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Topics : Species and Forage Variety Trials : Species Fact Sheets : Birdsfoot Trefoil

Species: Birdsfoot Trefoil

Additional birdsfoot trefoil information via the Forage Information System (FIS)


Birdsfoot Trefoil Harvest Management

When harvested as hay, the first cutting of birdsfoot trefoil should be taken at 1/10th bloom and a second cutting in mid to late August. Sufficient time for regrowth between cuttings or grazing is recommended for stand maintenance. Root reserves may not be sufficient to initiate regrowth if the trefoil plant is totally defoliated in midsummer when root reserves are low.

Trefoil is not as resistant as alfalfa to Fusarium-type diseases , therefore, individual trefoil plants will not survive as long as alfalfa. In order to maintain a stand of trefoil, a management system which allows the trefoil to reseed itself is necessary.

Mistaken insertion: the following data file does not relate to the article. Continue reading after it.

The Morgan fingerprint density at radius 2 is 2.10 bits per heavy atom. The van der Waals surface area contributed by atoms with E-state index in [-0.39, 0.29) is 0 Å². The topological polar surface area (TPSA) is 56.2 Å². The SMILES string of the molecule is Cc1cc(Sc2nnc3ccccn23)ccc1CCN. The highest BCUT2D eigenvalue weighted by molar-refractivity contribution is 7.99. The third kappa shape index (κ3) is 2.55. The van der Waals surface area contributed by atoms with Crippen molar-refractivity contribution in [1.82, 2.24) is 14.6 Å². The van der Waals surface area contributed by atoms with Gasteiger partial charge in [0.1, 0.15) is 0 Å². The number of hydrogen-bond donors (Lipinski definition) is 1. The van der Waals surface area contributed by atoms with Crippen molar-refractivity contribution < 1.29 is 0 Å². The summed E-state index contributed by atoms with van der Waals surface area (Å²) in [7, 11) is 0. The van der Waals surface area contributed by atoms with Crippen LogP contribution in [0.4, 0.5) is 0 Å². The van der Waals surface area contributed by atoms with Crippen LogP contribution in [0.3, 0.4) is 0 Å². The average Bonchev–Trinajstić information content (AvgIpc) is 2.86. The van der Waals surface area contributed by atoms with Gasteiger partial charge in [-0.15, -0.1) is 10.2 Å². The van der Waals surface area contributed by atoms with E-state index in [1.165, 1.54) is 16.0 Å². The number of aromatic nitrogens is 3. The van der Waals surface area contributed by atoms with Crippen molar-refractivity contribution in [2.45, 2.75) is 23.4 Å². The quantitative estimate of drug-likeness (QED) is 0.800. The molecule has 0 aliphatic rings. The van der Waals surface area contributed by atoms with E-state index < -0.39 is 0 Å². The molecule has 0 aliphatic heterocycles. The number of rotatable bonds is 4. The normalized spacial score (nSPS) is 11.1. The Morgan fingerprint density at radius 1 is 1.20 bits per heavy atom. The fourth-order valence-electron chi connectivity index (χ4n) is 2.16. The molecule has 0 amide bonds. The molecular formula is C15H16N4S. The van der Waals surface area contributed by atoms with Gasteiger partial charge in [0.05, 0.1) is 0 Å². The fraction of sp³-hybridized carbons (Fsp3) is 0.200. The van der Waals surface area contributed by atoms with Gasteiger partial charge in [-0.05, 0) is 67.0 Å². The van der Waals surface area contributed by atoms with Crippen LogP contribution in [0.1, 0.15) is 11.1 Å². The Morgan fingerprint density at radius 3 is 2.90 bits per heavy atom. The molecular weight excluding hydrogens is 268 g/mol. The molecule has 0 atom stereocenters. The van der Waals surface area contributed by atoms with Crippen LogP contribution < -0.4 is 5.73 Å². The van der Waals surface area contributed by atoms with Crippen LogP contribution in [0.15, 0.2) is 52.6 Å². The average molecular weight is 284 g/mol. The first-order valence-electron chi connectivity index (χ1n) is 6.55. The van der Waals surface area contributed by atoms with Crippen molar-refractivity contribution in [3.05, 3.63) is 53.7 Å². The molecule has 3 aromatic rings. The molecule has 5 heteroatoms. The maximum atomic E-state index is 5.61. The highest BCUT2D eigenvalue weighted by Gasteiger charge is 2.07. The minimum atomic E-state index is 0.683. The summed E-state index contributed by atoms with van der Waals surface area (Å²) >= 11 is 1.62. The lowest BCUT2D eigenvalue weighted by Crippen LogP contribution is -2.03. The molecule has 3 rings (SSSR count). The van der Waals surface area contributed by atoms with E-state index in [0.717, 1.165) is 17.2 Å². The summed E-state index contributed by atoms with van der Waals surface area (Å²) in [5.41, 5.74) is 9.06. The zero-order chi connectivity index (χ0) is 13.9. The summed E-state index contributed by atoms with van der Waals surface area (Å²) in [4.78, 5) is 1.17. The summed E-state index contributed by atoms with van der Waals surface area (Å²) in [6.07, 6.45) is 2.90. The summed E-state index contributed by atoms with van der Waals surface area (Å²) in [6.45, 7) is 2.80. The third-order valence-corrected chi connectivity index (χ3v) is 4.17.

Heavy grazing pressure may be needed in the spring to reduce lush growth and allow trefoil to better compete in a grass mixture. Trefoil will compete under continuous grazing better than alfalfa. However, close, continuous grazing is not recommended because trefoil regrowth depends on energy supplied by top growth. Unlike alfalfa, trefoil does not maintain high levels of root reserves during the summer.

Harvesting or grazing between September 1 and the first killing frost is not recommended. This period is needed to allow root reserves to accumulate to improve winter survival and growth the following spring.

Birdsfoot trefoil quality is greater than that of alfalfa because of increased "bypass" protein and smaller stems. Loss of quality with maturity is less pronounced with trefoil than alfalfa. However, leaf loss during hay making may be greater than alfalfa. When grazed, trefoil is more palatable than alfalfa and produces greater average daily gains and meat yield per acre for heifers and sheep. Unlike alfalfa, grazed trefoil does not cause animals to bloat.

The practice of not harvesting birdsfoot trefoil during the second half of the summer and grazing it in the fall after the first killing frost is known as stockpiling. Trefoil is well suited for stockpiling since it holds its leaves at maturity and after frosts, thus maintaining a relatively high level of quality. Stockpiling also allows root reserves to accumulate during the fall, which improves plant survival and spring growth.

Additional and more detailed information on birdsfoot trefoil harvest management is available.